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INSIDE BLOOD COMMENTARIES

INSIDE BLOOD COMMENTARY

In this issue of Blood, Taub et al report improved survival with reduced-intensity therapy and the prognostic significance of end-induction residual disease from the largest prospective trial to date in children with myeloid leukemia of Down syndrome (ML-DS): the Children’s Oncology Group AAML0431 study.1 

INSIDE BLOOD COMMENTARY

It is well documented that young children with Down syndrome (DS) have both a 500-fold increased incidence of acute myeloid leukemia (ML-DS) and a decreased tolerance of intensive chemotherapy. In this issue of Blood, Uffmann et al present the results of a large, multicentered, international, nonrandomized trial reducing the etoposide exposure while preserving the excellent outcomes reported in previous trials.1  This trial builds on international experience demonstrating that most young children with ML-DS may be cured with less intensive therapy, and confirms that there remains a significant subset of patients for whom we have limited therapeutic options.

INSIDE BLOOD COMMENTARY

In this issue of Blood, Gardner et al report results of a phase 1 trial of 45 children and young adults with relapsed or refractory B-lineage acute lymphoblastic leukemia (ALL) who received a T-cell product of defined CD4/CD8 composition that was genetically modified with a CD19-4-1BB:ζ chimeric antigen receptor (CAR) lentiviral vector.1 

INSIDE BLOOD COMMENTARY

In this issue of Blood, Miyawaki et al identify the most primitive progenitor cell population that makes only megakaryocytes and platelets in adult humans and show it is expanded in myeloproliferative neoplasms such as essential thrombocythemia (ET).1  Approximately 1011 platelets are produced on a daily basis in humans, but their exact journey from undifferentiated hematopoietic stem cells (HSCs) is still highly debated. Platelets have the shortest half-life of all blood components and are rapidly recruited when injury occurs, yet have long been thought to be among the cell types to be specified as the furthest from the HSCs in the hematopoietic hierarchy. For several decades, it was understood that differentiation proceeds by a series of binary fates choices, in particular with a common myeloid progenitor (CMP) downstream of HSCs that would give rise to a restricted myeloid progenitor (granulocyte-macrophage progenitor) and to a megakaryocyte-erythrocyte progenitor (MEP). Only downstream of MEPs would unilineage megakaryocyte and unilineage erythrocyte progenitors arise. Recently though, several groups have reported that megakaryocyte and platelet production may not follow this strict hierarchical branching path. Instead, committed megakaryocyte precursors could be found much earlier, either within the HSC2,-4  or the multipotent progenitor compartment.5  An early precursor that exclusively produces human megakaryocytes in humans, however, had not been described.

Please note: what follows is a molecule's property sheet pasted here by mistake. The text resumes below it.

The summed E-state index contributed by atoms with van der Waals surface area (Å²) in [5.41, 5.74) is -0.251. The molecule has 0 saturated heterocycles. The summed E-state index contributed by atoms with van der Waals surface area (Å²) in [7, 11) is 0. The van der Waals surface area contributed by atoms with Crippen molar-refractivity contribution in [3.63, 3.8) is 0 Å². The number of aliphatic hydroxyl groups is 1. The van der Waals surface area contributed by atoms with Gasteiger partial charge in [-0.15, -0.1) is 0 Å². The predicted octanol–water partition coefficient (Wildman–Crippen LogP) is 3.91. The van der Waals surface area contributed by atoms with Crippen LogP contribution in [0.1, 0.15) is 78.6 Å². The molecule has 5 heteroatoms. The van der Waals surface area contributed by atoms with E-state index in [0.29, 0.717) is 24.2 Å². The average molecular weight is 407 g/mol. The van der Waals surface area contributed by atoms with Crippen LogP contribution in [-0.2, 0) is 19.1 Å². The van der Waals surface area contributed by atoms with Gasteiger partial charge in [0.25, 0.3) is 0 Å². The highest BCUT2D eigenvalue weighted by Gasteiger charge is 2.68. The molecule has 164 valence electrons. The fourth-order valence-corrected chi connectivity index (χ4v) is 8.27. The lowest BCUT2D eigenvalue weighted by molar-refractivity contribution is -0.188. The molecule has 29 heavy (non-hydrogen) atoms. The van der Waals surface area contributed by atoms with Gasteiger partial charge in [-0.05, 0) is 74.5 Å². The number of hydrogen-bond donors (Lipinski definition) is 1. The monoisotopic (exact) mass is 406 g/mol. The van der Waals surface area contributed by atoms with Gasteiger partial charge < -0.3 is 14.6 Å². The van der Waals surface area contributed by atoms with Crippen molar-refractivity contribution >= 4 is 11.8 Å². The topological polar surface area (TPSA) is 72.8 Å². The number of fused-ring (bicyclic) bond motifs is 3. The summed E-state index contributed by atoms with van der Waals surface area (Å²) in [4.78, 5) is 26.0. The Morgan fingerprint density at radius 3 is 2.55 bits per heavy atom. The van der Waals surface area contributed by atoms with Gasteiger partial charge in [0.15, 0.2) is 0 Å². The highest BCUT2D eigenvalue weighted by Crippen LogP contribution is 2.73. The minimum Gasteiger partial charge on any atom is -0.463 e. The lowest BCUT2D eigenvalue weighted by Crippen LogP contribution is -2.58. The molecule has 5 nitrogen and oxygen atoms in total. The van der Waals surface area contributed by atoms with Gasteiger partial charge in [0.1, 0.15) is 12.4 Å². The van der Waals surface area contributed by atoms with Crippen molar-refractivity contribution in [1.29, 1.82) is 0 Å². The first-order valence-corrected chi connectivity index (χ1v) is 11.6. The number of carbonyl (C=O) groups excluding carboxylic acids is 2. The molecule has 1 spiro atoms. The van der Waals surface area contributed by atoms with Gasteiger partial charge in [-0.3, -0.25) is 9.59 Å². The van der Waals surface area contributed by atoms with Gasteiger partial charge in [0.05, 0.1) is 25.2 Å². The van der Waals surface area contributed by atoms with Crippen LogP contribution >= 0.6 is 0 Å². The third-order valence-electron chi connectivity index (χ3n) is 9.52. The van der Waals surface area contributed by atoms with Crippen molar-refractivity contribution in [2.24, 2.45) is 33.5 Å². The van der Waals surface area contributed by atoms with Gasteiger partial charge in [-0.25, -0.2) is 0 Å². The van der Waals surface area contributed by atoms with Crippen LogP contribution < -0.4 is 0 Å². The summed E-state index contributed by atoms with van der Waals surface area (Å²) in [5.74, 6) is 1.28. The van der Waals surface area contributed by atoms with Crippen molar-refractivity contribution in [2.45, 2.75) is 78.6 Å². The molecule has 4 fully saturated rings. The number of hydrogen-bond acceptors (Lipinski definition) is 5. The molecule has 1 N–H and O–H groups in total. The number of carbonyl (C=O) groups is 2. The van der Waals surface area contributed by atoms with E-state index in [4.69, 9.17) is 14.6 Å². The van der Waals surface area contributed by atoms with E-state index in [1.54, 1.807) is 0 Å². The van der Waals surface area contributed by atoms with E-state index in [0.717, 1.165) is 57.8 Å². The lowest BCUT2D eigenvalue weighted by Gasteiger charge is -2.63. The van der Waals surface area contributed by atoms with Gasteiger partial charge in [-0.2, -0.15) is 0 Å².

INSIDE BLOOD COMMENTARY

In this issue of Blood, Fares et al1 demonstrate that endothelial protein C receptor (EPCR) is a reliable marker of human cord blood (CB) hematopoietic stem cells (HSCs), both from uncultured cells and those expanded with UM171, a pyrimidoindole derivative previously shown to expand CB HSCs.2 

INSIDE BLOOD COMMENTARY

In this issue of Blood, Reshmi et al1  report a study that defines a protocol for identifying kinase-driven high-risk (HR) features, known as “Ph-like” expression profile, in patients with acute lymphocytic leukemia (ALL). Revealing the underlying genetic aberration allows better prognostication and may point to potential therapeutic options for specific patients. Originally identified in pediatric patients, this Ph-like or kinase-driven ALL (KD-ALL) subtype has also been found to be common among adults.2,3  The journey to the routine identification of these kinase-activating genetic alternations started 8 years ago and required extensive efforts and use of different laboratory methods to become feasible. The most important take-home message from this work is that the time has come for routine screening for kinase-activating alterations in ALL. Although this study is published before clinical outcome data of the patients enrolled in the Children’s Oncology Group study have matured, the clinical significance of identification of KD-ALL is well established.4  Reshmi et al confirm the complexity of the genetic alteration map of these potentially targetable aberrations. The authors also provide a working diagnostic paradigm starting with a simple gene expression screening test, which reliably identifies patients in whom genetic testing for kinase-activating alterations is futile. Of 202 patients whose suggested score for screening was below 0.5, only in 1 was a potentially targetable fusion detected (HOOK3-FGFR1 genes).

INSIDE BLOOD COMMENTARY

In this issue of Blood, Malcovati et al show that somatic mutations can identify patients with unexplained cytopenias who have, or are at a high risk of developing, myeloid malignancies. This study provides clear evidence that supports integration of gene-panel sequencing into routine clinical evaluation of unexplained cytopenias.1 

HOW I TREAT

CLINICAL TRIALS AND OBSERVATIONS

Publisher's Note: There is an Inside Blood Commentary on this article in this issue.

Publisher's Note: There is an Inside Blood Commentary on this article in this issue.

HEMATOPOIESIS AND STEM CELLS

Publisher's Note: There is an Inside Blood Commentary on this article in this issue.

Publisher's Note: There is an Inside Blood Commentary on this article in this issue.

LYMPHOID NEOPLASIA

MYELOID NEOPLASIA

Publisher's Note: There is an Inside Blood Commentary on this article in this issue.

THROMBOSIS AND HEMOSTASIS

LETTERS TO BLOOD

BLOOD WORK

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